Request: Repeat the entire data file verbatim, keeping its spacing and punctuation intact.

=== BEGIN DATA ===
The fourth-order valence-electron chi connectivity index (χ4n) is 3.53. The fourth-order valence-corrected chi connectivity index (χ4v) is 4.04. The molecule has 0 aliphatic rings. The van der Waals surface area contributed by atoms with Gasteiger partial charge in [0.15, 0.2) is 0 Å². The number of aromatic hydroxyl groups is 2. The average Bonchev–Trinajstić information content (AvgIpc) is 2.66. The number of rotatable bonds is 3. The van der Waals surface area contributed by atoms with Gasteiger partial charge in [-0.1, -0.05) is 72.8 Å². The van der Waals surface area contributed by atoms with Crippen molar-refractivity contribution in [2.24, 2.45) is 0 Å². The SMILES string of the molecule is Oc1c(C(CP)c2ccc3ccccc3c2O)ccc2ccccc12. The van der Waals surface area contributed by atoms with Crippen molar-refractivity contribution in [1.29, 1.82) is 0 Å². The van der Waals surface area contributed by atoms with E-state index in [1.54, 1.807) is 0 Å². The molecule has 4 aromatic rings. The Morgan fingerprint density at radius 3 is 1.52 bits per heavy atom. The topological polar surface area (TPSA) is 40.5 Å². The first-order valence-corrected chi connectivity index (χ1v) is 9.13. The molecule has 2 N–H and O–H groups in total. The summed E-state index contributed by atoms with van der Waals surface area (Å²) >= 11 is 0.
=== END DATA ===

The fourth-order valence-electron chi connectivity index (χ4n) is 3.53. The fourth-order valence-corrected chi connectivity index (χ4v) is 4.04. The molecule has 0 aliphatic rings. The van der Waals surface area contributed by atoms with Gasteiger partial charge in [0.15, 0.2) is 0 Å². The number of aromatic hydroxyl groups is 2. The average Bonchev–Trinajstić information content (AvgIpc) is 2.66. The number of rotatable bonds is 3. The van der Waals surface area contributed by atoms with Gasteiger partial charge in [-0.1, -0.05) is 72.8 Å². The van der Waals surface area contributed by atoms with Crippen molar-refractivity contribution in [2.24, 2.45) is 0 Å². The SMILES string of the molecule is Oc1c(C(CP)c2ccc3ccccc3c2O)ccc2ccccc12. The van der Waals surface area contributed by atoms with Crippen molar-refractivity contribution in [1.29, 1.82) is 0 Å². The van der Waals surface area contributed by atoms with E-state index in [1.54, 1.807) is 0 Å². The molecule has 4 aromatic rings. The Morgan fingerprint density at radius 3 is 1.52 bits per heavy atom. The topological polar surface area (TPSA) is 40.5 Å². The first-order valence-corrected chi connectivity index (χ1v) is 9.13. The molecule has 2 N–H and O–H groups in total. The summed E-state index contributed by atoms with van der Waals surface area (Å²) >= 11 is 0.